No one really looks forward to a wisdom tooth extraction, even a straightforward one. Fortunately, you can be confident that your oral and maxillofacial surgeon has the experience and the skill to make your extraction experience as safe and comfortable as possible.
But what happens when your situation is not quite so straightforward? Dr. Ford and Dr. Guter and our team have the experience and the skill to diagnose and treat these more complex extractions as well.
One of the potential complications with an impacted wisdom tooth is its close proximity to the Inferior Alveolar Nerve (IAN) of the jaw. When the roots of the impacted tooth are fully developed, they can rest very close to, put pressure on, or, in rare cases, even wrap around this nerve.
Why is this a problem? Because these nerves supply feeling to the lower lip, gums, chin, and teeth. If a nerve is damaged during extraction, a patient might be left with pain or numbness in these areas, which can affect sensation, speech, and eating. While this nerve damage is usually temporary, in rare cases it can be permanent.
But an impacted tooth, left alone, can also have serious consequences—pain, infection, and damage to neighboring teeth and bone. So what’s the answer in this complicated case?
Talk to Dr. Ford and Dr. Guter. We have the training and skill to detect any potential nerve involvement when you need a wisdom tooth extraction, and we have a procedure to help prevent damage to the nerve if it lies too close to the roots. The coronectomy is a specialized surgery used only to treat impacted teeth when the nerves of the lower jaw might be compromised.
What is a coronectomy, exactly? The tooth can be thought of in two distinct segments—the crown, which is the part of the tooth that rises above the gum when the tooth erupts, and the roots below, which anchor each tooth in the jaw. A “coronectomy” means the removal (“ectomy”) of the crown (“corona”) of the tooth.
In this procedure, we will divide the tooth into two parts. After making a small incision to expose the tooth, the crown will be removed, and the root section left in the jaw. When the procedure is completed, the incision in the gums will be closed with sutures. Recovery is much like recovery for any other tooth extraction.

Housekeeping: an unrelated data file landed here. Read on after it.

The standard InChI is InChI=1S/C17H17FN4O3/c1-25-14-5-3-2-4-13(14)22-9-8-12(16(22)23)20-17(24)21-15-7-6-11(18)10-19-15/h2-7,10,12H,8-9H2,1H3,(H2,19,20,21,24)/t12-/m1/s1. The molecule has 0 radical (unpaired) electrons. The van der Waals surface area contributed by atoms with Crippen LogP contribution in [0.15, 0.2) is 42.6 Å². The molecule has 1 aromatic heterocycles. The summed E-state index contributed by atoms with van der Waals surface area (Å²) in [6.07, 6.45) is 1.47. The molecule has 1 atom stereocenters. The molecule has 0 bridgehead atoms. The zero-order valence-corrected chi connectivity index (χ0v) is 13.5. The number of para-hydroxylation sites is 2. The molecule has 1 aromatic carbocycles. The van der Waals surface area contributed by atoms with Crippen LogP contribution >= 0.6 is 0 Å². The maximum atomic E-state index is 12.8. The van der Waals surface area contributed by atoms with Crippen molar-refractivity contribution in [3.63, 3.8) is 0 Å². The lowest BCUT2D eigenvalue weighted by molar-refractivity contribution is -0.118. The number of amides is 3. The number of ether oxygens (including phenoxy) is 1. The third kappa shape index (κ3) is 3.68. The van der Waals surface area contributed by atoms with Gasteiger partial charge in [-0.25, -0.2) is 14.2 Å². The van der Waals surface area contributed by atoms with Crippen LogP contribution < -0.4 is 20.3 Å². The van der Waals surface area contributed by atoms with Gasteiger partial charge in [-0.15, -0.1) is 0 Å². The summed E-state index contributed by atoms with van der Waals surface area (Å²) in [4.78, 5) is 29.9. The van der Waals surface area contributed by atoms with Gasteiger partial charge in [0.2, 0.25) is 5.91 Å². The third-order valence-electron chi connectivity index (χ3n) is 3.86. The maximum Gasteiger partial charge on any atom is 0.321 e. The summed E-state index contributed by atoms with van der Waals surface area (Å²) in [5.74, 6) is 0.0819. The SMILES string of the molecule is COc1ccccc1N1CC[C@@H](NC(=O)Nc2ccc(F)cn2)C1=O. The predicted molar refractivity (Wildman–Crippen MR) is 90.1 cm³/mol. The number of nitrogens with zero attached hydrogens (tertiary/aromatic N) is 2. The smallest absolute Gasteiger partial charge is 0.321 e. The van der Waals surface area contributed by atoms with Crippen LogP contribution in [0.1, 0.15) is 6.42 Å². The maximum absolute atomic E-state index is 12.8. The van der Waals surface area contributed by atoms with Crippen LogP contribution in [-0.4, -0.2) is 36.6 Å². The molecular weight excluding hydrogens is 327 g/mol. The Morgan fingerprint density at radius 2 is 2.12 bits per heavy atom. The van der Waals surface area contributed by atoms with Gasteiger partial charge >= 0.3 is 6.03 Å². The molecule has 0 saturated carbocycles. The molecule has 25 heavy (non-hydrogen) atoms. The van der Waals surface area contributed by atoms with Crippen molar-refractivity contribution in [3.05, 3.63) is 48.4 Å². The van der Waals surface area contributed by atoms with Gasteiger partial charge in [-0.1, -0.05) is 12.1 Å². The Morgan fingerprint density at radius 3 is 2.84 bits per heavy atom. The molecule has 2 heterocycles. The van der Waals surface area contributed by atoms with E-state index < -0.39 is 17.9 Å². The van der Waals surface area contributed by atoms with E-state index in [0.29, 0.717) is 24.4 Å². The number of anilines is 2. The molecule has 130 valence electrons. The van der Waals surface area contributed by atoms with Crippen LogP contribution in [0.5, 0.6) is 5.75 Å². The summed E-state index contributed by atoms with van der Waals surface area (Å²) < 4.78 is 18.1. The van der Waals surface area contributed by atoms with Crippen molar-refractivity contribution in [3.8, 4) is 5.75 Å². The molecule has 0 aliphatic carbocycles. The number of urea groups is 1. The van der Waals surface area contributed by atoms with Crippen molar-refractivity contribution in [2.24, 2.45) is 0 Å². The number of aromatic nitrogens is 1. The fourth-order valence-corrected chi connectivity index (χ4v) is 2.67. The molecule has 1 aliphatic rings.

Once the coronectomy is completed, you might be asking, “What happens to those roots that were left behind?” Another good question!
- Very rarely, the roots become infected or cause irritation to surrounding tissue and will need to be removed.
- Occasionally, root fragments can start to emerge through the gums, just as a whole tooth would. But since they must move away from the nerve in order to erupt, they can be extracted without endangering the nerve.
- The most common result? The remaining root segment becomes permanently encased by bone tissue within the jawbone, never to cause problems again.
Are there times when, even though a wisdom tooth is bordering on a nerve, this procedure might not be advisable? Yes. Infection and decay in the tooth, tooth mobility, periodontal disease near the tooth, a horizontal tooth (where sectioning the tooth could damage the nerve), and other conditions might mean that a coronectomy is not possible. In that case, Dr. Ford and Dr. Guter can discuss further options with you.
No one really looks forward to wisdom tooth extraction. Fortunately, even in complicated situations, your oral and maxillofacial surgeon has the experience and the skill to provide the answers you need for an extraction experience that is as safe and comfortable as possible.
Any more questions? Contact our Virginia Beach, VA office to see if a coronectomy is the answer for you.